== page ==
Linked by Thom Holwerda on Wed 8th Sep 2010 22:09 UTC
Hardware, Embedded Systems There's this hole here at OSNews, a hole left when Psystar was dealt a devastating blow by Apple's legal team. That whole saga provided a nice steady stream of news articles that's been dried up for a while. However, Psystar was not the only clone maker out there - what happened to Quo Computer, that clone maker with an actual real-world store front? They're still here, and just launched a new product.
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RE[4]: Good luck...
by NeoX on Thu 9th Sep 2010 19:49 UTC in reply to "RE[3]: Good luck..."
NeoX
Member since:
2006-02-19


That point is irrelevant. Anyone buying a boxed version of OSX is an Apple customer.

Furthermore, Apple sells OSX openly, and Apple sets its price.


No it is not irrelevant. Sorry for not being clearer, but I meant that Apple sells OS X for APPLE MAC CUSTOMERS. It is in the EULA that you are only to install it on a genuine Apple Macintosh Computer.


The manufacturer's intentions are meaningless the moment the product is sold. Chevrolet never intended for it's pick-up trucks to be modified, but, nonetheless, Chevrolet can do nothing to prevent this: http://www.4x4truckstrailers.com/wp-content/uploads/2009/04/jacked-... The person who bought the truck is free to do with it as he/she sees fit.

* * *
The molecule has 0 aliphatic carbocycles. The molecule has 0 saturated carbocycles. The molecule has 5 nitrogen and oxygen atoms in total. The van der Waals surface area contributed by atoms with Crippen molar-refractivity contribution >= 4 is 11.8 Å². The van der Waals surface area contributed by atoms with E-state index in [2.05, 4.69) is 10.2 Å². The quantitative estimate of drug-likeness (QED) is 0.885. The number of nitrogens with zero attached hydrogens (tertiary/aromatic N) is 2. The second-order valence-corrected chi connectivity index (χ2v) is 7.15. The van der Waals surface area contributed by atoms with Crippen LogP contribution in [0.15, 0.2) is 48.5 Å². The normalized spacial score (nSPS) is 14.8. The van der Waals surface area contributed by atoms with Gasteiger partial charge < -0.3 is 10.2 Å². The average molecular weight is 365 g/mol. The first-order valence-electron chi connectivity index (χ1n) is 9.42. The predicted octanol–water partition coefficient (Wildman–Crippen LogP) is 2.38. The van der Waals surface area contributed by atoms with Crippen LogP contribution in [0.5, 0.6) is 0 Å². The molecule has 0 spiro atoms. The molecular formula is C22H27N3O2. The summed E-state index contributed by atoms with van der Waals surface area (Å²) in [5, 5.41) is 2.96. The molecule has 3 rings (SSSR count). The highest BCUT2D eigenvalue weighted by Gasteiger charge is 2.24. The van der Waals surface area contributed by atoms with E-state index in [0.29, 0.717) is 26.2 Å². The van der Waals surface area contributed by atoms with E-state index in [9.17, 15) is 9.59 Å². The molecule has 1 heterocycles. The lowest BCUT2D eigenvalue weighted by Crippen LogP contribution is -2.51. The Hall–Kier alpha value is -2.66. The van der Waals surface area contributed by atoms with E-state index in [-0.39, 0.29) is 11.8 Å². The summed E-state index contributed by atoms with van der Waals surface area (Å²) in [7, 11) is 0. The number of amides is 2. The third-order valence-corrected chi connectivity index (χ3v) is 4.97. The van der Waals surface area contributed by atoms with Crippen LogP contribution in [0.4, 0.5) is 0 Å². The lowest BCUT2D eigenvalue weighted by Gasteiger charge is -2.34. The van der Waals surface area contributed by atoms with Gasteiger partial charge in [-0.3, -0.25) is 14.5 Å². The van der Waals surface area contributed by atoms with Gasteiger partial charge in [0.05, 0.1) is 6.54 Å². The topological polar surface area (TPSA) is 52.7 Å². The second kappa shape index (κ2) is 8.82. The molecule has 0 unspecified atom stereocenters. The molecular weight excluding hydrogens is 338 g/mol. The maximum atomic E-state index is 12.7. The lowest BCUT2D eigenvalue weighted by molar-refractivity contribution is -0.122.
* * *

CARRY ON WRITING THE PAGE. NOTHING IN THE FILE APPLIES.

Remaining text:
Also, an EULA is just a declaration by the manufacturer. No part of an EULA is law, and, often, provisions in EULAs are ruled invalid.

No your example is totally irrelevant. You are comparing a vehicle to a computer and or software. Hardly the same thing. Apple has a right to say who can and cannot use their software and on what hardware they can install it on. If you don't like it you don't have to buy it.


Please name the government statute that one is violating by installing OSX on a non-Apple computer.


Sorry, LAW was the wrong word. More like contract. An EULA is a contract between parties and as much as I think they suck, that does not make it invalid.


Apple sets the price for the retail box. If Apples sets it too low, who's fault is that?

Secondly, How could Apple be losing money by selling extra copies of OSX?


You missed my point entirely. By selling only the OS X disc to someone that is buying a clone, they are POSSIBLY losing the sale of a Mac to go with it. Without clones you would have to buy a Mac if you wanted to run OS X.

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